> > From: Richard Barnes [mailto:rbarnes@bbn.com]
> > Sent: Tuesday, April 02, 2013 9:11 AM
> > To: Vijay Bharadwaj
> > Cc: Wan-Teh Chang; Ryan Sleevi; public-webcrypto@w3.org Group
> > Subject: Re: Separate method for key agreement?
> >
> > I don't think I had worked out the details that far :)
> >
> > The "derivedKeyType" is perhaps misleading (copy/paste error).  I didn't
> > mean to imply that derivation would be included in this method.  You would
> > actually need another field to specify the KDF, since "derivedKeyType"
> > indicates the algorithm that the new key is to be used with, not the KDF.
> >
> > I actually think it would be simpler to have this just be the secret agreement,
> > then do key derivation with deriveKey().  Using a secret handle isn't an issue
> > here; you get back a Key object, which is essentially a secret handle anyway.
> >
> > Yet another case where a Promises-style API would be nice to have...
> >
> > let derive = function(key) {
> >   window.crypto.deriveKey(..., key, ...); }
> > window.crypto.agreeKey(...)
> >   .then(derive)
> >   .then(doStuff);
> >
> > --Richard
> >
> >
> > On Apr 2, 2013, at 4:57 AM, Vijay Bharadwaj
> > <Vijay.Bharadwaj@microsoft.com> wrote:
> >
> > > Windows CAPI is unique in its handling of DH. It is not a great example to
> > emulate.
> > >
> > > CNG is a better example. As I understand it, the proposal below combines
> > the secret agreement and key derivation steps (which are distinct in CNG)
> > into a single step. This seems like a good idea - CNG has to use a secret
> > handle to allow the caller to link these two steps without exposing the raw
> > secret, but this would be harder to do neatly in JS. Am I understanding the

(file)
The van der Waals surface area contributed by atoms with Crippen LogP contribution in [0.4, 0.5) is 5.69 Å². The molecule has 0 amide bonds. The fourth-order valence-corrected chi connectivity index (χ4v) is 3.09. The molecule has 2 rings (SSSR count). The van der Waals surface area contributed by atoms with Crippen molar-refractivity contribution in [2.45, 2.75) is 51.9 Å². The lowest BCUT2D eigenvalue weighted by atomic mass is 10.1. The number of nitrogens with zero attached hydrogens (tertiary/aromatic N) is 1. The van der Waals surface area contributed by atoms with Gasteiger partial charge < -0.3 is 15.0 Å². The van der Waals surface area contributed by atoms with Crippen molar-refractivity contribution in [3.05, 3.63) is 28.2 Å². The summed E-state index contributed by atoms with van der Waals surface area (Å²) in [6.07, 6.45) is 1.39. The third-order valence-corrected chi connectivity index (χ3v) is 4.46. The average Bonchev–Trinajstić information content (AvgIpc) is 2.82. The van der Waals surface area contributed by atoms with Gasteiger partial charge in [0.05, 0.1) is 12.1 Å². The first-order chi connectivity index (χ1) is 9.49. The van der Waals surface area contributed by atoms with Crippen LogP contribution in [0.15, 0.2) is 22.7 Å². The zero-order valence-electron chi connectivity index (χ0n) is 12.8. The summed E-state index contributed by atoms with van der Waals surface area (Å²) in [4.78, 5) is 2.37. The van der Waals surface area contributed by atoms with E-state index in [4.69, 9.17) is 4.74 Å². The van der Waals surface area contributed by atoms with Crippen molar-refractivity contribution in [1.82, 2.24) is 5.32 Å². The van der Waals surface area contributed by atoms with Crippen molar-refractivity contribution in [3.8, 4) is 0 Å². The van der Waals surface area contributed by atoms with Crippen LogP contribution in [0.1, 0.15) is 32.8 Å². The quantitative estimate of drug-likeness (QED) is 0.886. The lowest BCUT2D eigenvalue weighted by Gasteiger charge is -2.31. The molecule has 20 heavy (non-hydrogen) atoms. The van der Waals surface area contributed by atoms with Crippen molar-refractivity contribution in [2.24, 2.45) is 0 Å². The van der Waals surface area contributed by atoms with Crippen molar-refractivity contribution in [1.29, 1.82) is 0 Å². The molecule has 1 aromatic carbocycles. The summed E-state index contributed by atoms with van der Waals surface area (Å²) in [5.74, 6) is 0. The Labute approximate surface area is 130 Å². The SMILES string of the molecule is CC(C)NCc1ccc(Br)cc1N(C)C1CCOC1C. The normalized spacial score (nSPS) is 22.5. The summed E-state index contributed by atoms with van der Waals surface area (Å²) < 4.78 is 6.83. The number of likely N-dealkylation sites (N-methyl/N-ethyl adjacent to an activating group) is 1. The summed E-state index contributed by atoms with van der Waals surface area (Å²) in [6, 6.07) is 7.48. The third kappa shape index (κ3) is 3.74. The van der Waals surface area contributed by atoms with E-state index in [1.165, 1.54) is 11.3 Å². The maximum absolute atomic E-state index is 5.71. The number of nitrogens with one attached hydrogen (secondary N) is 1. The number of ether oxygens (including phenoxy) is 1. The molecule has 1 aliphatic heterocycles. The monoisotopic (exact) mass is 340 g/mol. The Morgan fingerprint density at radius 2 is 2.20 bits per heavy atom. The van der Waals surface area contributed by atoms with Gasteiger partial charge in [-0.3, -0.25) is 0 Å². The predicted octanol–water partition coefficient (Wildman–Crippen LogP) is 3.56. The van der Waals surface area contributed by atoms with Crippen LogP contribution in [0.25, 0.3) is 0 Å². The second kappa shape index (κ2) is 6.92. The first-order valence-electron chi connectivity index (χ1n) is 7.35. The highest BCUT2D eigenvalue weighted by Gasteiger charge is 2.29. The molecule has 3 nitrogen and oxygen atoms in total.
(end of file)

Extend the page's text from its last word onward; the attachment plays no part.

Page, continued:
> > proposal correctly?
> > >
> > > -----Original Message-----
> > > From: Wan-Teh Chang [mailto:wtc@google.com]
> > > Sent: Monday, April 1, 2013 5:45 PM
> > > To: Ryan Sleevi
> > > Cc: Richard Barnes; public-webcrypto@w3.org Group
> > > Subject: Re: Separate method for key agreement?
> > >
> > > On Mon, Apr 1, 2013 at 12:25 PM, Ryan Sleevi <sleevi@google.com> wrote:
> > >>
> > >> I'm not sure I'd agree here. Do you also see separate functions for
> > >> ECDH agreement?
> > >
> > > No.  The function that Richard proposed can handle both DH and ECDH:
> > >
> > > """
> > > KeyOperation agreeKey(Key privateKey,
> > >                      Key publicKey,
> > >                      AlgorithmIdentifier? derivedKeyType,
> > >                      bool extractable = false,
> > >                      KeyUsage[] keyUsages = []); """
> > >
> > > Richard's proposal is consistent with Windows CNG:
> > > http://msdn.microsoft.com/en-
> > us/library/windows/desktop/aa833130(v=vs.
> > > 85).aspx
> > >
> > > Note: Windows CAPI does Diffie-Hellman in a non-obvious manner (using
> > CryptImportKey), so Widows CAPI is not worth being consistent with:
> > > http://msdn.microsoft.com/en-
> > us/library/windows/desktop/aa381969(v=vs.
> > > 85).aspx
> > >
> > > Wan-Teh
> > >
> > >
> >
> 
> 
Received on Tuesday, 2 April 2013 18:49:54 UTC